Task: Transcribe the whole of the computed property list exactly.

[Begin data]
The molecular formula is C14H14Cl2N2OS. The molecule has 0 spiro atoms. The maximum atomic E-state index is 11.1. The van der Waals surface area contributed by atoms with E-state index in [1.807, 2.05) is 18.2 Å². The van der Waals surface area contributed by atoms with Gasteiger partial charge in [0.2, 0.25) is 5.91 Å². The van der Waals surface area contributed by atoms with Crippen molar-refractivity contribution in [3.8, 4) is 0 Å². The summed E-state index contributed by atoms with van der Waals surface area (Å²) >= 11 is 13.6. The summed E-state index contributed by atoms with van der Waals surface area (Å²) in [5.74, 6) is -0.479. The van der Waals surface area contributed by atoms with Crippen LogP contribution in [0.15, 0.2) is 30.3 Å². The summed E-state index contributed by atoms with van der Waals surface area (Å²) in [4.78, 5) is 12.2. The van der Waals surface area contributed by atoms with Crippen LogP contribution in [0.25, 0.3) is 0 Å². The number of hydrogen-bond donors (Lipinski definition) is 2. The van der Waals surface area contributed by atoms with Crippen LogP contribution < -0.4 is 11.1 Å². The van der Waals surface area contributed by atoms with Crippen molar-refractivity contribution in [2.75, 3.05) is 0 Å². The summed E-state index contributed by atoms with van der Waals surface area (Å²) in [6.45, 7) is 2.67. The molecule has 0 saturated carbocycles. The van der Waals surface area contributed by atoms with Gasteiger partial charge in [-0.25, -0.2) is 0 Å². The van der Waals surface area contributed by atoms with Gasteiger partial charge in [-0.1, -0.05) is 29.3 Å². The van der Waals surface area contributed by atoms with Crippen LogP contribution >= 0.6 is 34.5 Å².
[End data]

The molecular formula is C14H14Cl2N2OS. The molecule has 0 spiro atoms. The maximum atomic E-state index is 11.1. The van der Waals surface area contributed by atoms with E-state index in [1.807, 2.05) is 18.2 Å². The van der Waals surface area contributed by atoms with Gasteiger partial charge in [0.2, 0.25) is 5.91 Å². The van der Waals surface area contributed by atoms with Crippen molar-refractivity contribution in [3.8, 4) is 0 Å². The summed E-state index contributed by atoms with van der Waals surface area (Å²) >= 11 is 13.6. The summed E-state index contributed by atoms with van der Waals surface area (Å²) in [5.74, 6) is -0.479. The van der Waals surface area contributed by atoms with Crippen LogP contribution in [0.15, 0.2) is 30.3 Å². The summed E-state index contributed by atoms with van der Waals surface area (Å²) in [4.78, 5) is 12.2. The van der Waals surface area contributed by atoms with Crippen LogP contribution in [0.25, 0.3) is 0 Å². The number of hydrogen-bond donors (Lipinski definition) is 2. The van der Waals surface area contributed by atoms with Crippen LogP contribution < -0.4 is 11.1 Å². The van der Waals surface area contributed by atoms with Crippen molar-refractivity contribution in [2.75, 3.05) is 0 Å². The summed E-state index contributed by atoms with van der Waals surface area (Å²) in [6.45, 7) is 2.67. The molecule has 0 saturated carbocycles. The van der Waals surface area contributed by atoms with Gasteiger partial charge in [-0.25, -0.2) is 0 Å². The van der Waals surface area contributed by atoms with Gasteiger partial charge in [-0.1, -0.05) is 29.3 Å². The van der Waals surface area contributed by atoms with Crippen LogP contribution >= 0.6 is 34.5 Å².